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How Many Of You Dip Your Holsters For The Finish Coat?

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I've talked with a few makers about finish coats and a couple have said they dip their holsters, sometimes for as much as 2 minutes, in acrylic (one specifically Angelus cut with water 50/50).

I've considered trying this but I'm concerned about runs. I get enough of that if I overspray with my airbrush, especially on third coats where there is a finish on the leather already.

If you are dipping, what are your specifics? cut with water? drying method?

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Some time back a poster said they dipped their products and then used an air hose to lightly blow off any extra liquid.

I have experimented with it, . . . and I like the effect it gives, . . . which is a very light coating of finish.

For my IWB holsters, and my carry belts (the most of my business) I prefer to use a brush and a 50/50 mix of Resolene and water.

But, . . . I'm working on using an air brush, . . . just have to wait and see where that takes me.

May God bless,

Dwight

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I've finally settled on my finish. Been doing this consistently for about a year now. I dip my holsters and belts. Just a quick in and out making sure everything was covered. Then I let it dry. I try to let it set for 24 hours and then give it another dip. Works great, no runs. I use mop and glow cut with water - 50/50 mix.

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I dip in 50/50 resolene/water then spray off with an air compressor.

I'm just wondering how the mop and glow works. When I was in the military we would use it on our boots, just the heal and toe, to add a quick shine and protect the thick coat of shoe polish. It would end up cracking after awhile. Just wondering if you are having any trouble with it cracking or does cutting it with water some how make it more resilient to cracking?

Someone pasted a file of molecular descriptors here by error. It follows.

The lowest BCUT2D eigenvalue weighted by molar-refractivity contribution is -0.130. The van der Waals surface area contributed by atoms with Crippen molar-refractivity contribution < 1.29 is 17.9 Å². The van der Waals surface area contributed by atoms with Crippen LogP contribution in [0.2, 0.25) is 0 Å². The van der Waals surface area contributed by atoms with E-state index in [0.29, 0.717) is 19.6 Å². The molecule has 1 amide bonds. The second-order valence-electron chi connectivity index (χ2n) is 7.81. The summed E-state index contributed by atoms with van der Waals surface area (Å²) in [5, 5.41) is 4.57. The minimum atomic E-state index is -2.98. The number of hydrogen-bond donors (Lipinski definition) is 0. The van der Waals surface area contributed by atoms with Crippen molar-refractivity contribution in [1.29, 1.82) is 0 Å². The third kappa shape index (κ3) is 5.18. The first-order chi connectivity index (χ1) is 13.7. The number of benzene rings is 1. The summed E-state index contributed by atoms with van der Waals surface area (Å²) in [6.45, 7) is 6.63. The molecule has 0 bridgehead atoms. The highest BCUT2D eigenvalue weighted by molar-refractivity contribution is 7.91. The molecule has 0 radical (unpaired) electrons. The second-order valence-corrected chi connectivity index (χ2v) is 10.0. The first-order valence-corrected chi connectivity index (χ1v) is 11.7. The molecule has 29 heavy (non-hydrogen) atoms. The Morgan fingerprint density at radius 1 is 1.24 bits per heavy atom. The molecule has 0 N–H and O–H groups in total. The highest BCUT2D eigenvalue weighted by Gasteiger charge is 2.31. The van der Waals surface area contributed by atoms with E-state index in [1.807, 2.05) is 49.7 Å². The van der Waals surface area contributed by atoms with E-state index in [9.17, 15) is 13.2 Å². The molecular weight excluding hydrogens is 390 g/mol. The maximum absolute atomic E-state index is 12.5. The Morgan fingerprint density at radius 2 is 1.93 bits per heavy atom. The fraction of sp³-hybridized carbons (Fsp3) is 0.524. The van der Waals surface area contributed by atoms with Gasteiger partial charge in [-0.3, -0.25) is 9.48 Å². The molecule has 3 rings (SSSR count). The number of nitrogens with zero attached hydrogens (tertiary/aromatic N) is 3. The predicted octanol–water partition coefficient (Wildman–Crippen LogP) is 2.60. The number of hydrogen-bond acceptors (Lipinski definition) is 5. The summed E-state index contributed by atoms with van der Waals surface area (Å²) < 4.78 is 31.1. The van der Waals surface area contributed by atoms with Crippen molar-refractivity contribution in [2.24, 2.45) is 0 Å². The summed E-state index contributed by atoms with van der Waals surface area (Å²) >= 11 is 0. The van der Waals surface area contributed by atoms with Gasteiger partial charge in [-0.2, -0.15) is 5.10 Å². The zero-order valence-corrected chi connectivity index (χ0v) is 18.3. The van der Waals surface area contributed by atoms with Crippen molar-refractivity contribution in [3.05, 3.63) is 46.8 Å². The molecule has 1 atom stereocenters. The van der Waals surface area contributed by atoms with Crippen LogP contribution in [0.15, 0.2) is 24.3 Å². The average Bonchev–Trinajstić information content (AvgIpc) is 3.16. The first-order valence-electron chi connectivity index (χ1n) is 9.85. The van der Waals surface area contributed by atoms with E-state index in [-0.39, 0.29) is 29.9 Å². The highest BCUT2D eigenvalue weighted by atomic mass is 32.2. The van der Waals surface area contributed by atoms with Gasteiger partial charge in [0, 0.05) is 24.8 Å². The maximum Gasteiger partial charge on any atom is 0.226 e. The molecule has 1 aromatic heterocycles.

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I dip in 50/50 resolene/water then spray off with an air compressor.

I'm just wondering how the mop and glow works. When I was in the military we would use it on our boots, just the heal and toe, to add a quick shine and protect the thick coat of shoe polish. It would end up cracking after awhile. Just wondering if you are having any trouble with it cracking or does cutting it with water some how make it more resilient to cracking?

I like the mop and glow a lot. I tried all the sheens and also the angelus acrilc. I never was satisfied with the feel. I always thought they were too tacky. Then I read on here a posting from some old grumpy guy about the mop and glow. I tried it and now I like it. I believe it wears as well as anything else.

Jeff

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I'm just wondering how the mop and glow works. When I was in the military we would use it on our boots, just the heal and toe, to add a quick shine and protect the thick coat of shoe polish. It would end up cracking after awhile. Just wondering if you are having any trouble with it cracking or does cutting it with water some how make it more resilient to cracking?

My personal experience is that Mop & Glow will discolor and crack - even when split/cut with water. It's a very poor substitute for a finish on a holster.

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My personal experience is that Mop & Glow will discolor and crack - even when split/cut with water. It's a very poor substitute for a finish on a holster.

FWIW; The first thing that I have found when using any of the acrylic finishes (including Mop and Glow, which I have used for years) is that most people tend to use way too much. The stuff isn't paint, It isn't designed to smear on in a thick coating. Thinned 50/50 with water, applied to warm leather with and airbrush or by a QUICK dip, and it should penetrate and dry quickly. When used, if you see a a milky white covering.........you got too much on. With an airbrush I mist, dust, or apply a very fine covering to WARM leather, the stuff disappears almost immediately, the same with dipping. It penetrates and seals. When dry, I'll usually then apply a little neutral wax by rubbing a finger in the stuff and rubbing that into the leather and buff to a final low gloss. No rag or applicator is used, you'll get too much on the leather. The secret is.......moderation. JMHO......from a grumpy old man. Mike